From this personal self-awareness, case managers can become more honest about their ability to initiate difficult conversations such as end-of-life care discussions with individuals and their family. Case managers may find that, with additional education and support, such as the End of Life Conversation Project Toolkit, they can increase their comfort and knowledge about engaging in these discussions. For some, however, their discomfort may be so great that they recognize that they can best serve the needs of the individual and the family/support system by bringing in someone who has the experience and sensitivity to engage in end-of-life conversations.


Although greater self-awareness helps case managers see where they are in their knowledge and comfort around end of life, professionals never impose their choices, opinions, or values on others. Every individual has the right to make choices that impact his/her quality of life and quantity of life. As with any other life choice, the professional case manager adheres to underlying values and ethical principles of case management. As the Code of Professional Conduct for Professional Case Managers states, board-certified case managers "understand that case management is guided by the ethical principles of autonomy, beneficence, nonmaleficence, justice, and fidelity" (CCMC, 2009).


For case managers from varied disciplines-whether nursing, social work, rehabilitation, mental health counseling, pharmacy, or others-and in work settings across the spectrum of health and human services, the End of Life Conversation Project Toolkit will be a valuable resource. The toolkit includes a step-by-step conversation starter kit and a topical brochure and access to videos and white papers.


With greater understanding of end-of-life care, case managers are better prepared to navigate what are sometimes difficult dynamics among individuals and their families/support systems. As a certified case manager with an expertise in hospice observed, based on her professional experience, when families/support systems have not engaged in end-of-life conversations until a critical moment, decision making around end-of-life choices is often emotionally charged. A particularly difficult scenario is when a loved one is no longer able to communicate his/her end-of-life wishes, and the family/support system is making decisions on behalf of that person. Even when someone has power of attorney and the authority to make decisions, making those choices can be extremely stressful and potentially divide families. Advocacy and education by a professional case manager can help defuse these challenging dynamics.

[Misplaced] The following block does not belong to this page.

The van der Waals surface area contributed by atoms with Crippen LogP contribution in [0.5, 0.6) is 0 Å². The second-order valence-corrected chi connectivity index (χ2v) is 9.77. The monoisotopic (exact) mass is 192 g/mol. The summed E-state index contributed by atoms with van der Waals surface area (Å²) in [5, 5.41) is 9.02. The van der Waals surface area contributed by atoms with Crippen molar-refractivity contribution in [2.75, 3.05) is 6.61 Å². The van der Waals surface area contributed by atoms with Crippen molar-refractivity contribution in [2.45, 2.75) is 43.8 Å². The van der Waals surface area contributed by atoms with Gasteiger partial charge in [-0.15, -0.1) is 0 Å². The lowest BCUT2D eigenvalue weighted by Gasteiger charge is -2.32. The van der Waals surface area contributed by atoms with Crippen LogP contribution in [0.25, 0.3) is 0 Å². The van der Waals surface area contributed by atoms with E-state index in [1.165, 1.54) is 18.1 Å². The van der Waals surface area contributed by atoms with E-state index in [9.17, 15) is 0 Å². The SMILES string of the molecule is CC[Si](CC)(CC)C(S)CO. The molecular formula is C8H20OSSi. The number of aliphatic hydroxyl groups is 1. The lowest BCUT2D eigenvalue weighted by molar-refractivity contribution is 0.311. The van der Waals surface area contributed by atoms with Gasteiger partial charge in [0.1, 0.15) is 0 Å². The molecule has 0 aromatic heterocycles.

As discussed in a CCMC-developed issue brief, "What we talk about when we talk about dying: Case managers and end-of-life conversations," adherence to five principles can help case managers facilitate end-of-life discussions (CCMC, 2015):


* Engage with individual and families/support systems to understand what matters most to them at end of life.


* Steward information about each person's end-of-life-care wishes, confirming and documenting information.


* Respect people's wishes for care at end of life.


* Exemplify this work so that we fully understand the benefits and challenges.


* Connect in a culturally and individually respectful manner with each individual.


End-of-life conversations need not be difficult if we focus on the key word: life. Normalizing the conversation to uncover people's wishes and choices around quality and quantity of life helps neutralize stressful and crisis moments. For professional case managers, this is the heart of advocacy and the pathway to good consumer care across the health and human services spectrum, including and especially at end of life.




Commission for Case Manager Certification. (2009, Rev. 2014, 2015). Code of Professional Conduct for Case Managers. Retrieved from[Context Link]


Commission for Case Manager Certification. (2015, December). CCMC Issue Brief. What we talk about when we talk about dying: Case managers and end-of-life conversations. Retrieved from[Context Link]